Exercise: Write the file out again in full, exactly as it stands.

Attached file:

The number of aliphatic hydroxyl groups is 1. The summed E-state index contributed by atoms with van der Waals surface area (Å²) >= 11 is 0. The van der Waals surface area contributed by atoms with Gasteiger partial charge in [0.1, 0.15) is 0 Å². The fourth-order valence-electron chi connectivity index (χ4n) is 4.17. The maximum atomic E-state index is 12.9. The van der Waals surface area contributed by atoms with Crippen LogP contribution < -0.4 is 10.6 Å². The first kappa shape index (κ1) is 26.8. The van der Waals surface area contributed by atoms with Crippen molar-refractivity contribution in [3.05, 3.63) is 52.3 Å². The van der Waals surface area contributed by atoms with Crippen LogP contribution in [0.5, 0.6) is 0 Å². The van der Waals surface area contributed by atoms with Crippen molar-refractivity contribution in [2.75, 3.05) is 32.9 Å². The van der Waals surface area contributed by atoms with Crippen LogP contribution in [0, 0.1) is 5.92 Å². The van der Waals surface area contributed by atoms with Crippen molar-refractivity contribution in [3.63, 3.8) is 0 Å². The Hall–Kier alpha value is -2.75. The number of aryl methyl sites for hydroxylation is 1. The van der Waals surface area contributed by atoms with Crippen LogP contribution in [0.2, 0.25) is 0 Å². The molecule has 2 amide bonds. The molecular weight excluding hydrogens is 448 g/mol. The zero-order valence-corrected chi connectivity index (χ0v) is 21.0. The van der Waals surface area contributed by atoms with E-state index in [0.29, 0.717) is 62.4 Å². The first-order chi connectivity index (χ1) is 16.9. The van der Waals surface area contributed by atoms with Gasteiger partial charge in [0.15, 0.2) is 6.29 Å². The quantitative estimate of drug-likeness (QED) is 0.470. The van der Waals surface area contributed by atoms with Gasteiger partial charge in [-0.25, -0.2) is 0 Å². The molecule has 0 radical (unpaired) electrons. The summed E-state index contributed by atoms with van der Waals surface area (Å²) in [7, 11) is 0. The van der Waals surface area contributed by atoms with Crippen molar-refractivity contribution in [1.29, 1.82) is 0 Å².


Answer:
The number of aliphatic hydroxyl groups is 1. The summed E-state index contributed by atoms with van der Waals surface area (Å²) >= 11 is 0. The van der Waals surface area contributed by atoms with Gasteiger partial charge in [0.1, 0.15) is 0 Å². The fourth-order valence-electron chi connectivity index (χ4n) is 4.17. The maximum atomic E-state index is 12.9. The van der Waals surface area contributed by atoms with Crippen LogP contribution < -0.4 is 10.6 Å². The first kappa shape index (κ1) is 26.8. The van der Waals surface area contributed by atoms with Crippen molar-refractivity contribution in [3.05, 3.63) is 52.3 Å². The van der Waals surface area contributed by atoms with Crippen LogP contribution in [0.5, 0.6) is 0 Å². The van der Waals surface area contributed by atoms with Crippen molar-refractivity contribution in [2.75, 3.05) is 32.9 Å². The van der Waals surface area contributed by atoms with Crippen LogP contribution in [0, 0.1) is 5.92 Å². The van der Waals surface area contributed by atoms with Crippen molar-refractivity contribution in [3.63, 3.8) is 0 Å². The Hall–Kier alpha value is -2.75. The number of aryl methyl sites for hydroxylation is 1. The van der Waals surface area contributed by atoms with Crippen LogP contribution in [0.2, 0.25) is 0 Å². The molecule has 2 amide bonds. The molecular weight excluding hydrogens is 448 g/mol. The zero-order valence-corrected chi connectivity index (χ0v) is 21.0. The van der Waals surface area contributed by atoms with E-state index in [0.29, 0.717) is 62.4 Å². The first-order chi connectivity index (χ1) is 16.9. The van der Waals surface area contributed by atoms with Gasteiger partial charge in [0.15, 0.2) is 6.29 Å². The quantitative estimate of drug-likeness (QED) is 0.470. The van der Waals surface area contributed by atoms with Gasteiger partial charge in [-0.25, -0.2) is 0 Å². The molecule has 0 radical (unpaired) electrons. The summed E-state index contributed by atoms with van der Waals surface area (Å²) in [7, 11) is 0. The van der Waals surface area contributed by atoms with Crippen molar-refractivity contribution in [1.29, 1.82) is 0 Å².